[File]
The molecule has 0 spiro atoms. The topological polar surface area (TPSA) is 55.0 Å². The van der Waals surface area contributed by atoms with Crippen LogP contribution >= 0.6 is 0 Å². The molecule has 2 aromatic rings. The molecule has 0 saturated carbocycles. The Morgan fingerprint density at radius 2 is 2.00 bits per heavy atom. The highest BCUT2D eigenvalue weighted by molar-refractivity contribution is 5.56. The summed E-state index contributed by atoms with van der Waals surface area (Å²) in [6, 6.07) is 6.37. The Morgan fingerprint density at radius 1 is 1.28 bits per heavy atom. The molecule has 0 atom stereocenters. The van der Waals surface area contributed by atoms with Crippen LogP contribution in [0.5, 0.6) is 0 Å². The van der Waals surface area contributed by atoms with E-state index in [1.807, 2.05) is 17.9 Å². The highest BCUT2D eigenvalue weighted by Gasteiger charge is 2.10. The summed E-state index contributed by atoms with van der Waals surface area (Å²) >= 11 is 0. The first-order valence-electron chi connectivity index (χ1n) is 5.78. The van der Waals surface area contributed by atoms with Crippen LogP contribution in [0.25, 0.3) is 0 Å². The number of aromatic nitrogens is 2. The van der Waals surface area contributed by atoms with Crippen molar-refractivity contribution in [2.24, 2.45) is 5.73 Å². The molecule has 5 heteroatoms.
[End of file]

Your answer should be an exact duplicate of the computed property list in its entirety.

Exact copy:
The molecule has 0 spiro atoms. The topological polar surface area (TPSA) is 55.0 Å². The van der Waals surface area contributed by atoms with Crippen LogP contribution >= 0.6 is 0 Å². The molecule has 2 aromatic rings. The molecule has 0 saturated carbocycles. The Morgan fingerprint density at radius 2 is 2.00 bits per heavy atom. The highest BCUT2D eigenvalue weighted by molar-refractivity contribution is 5.56. The summed E-state index contributed by atoms with van der Waals surface area (Å²) in [6, 6.07) is 6.37. The Morgan fingerprint density at radius 1 is 1.28 bits per heavy atom. The molecule has 0 atom stereocenters. The van der Waals surface area contributed by atoms with Crippen LogP contribution in [0.5, 0.6) is 0 Å². The van der Waals surface area contributed by atoms with E-state index in [1.807, 2.05) is 17.9 Å². The highest BCUT2D eigenvalue weighted by Gasteiger charge is 2.10. The summed E-state index contributed by atoms with van der Waals surface area (Å²) >= 11 is 0. The first-order valence-electron chi connectivity index (χ1n) is 5.78. The van der Waals surface area contributed by atoms with Crippen LogP contribution in [0.25, 0.3) is 0 Å². The number of aromatic nitrogens is 2. The van der Waals surface area contributed by atoms with Crippen molar-refractivity contribution in [2.24, 2.45) is 5.73 Å². The molecule has 5 heteroatoms.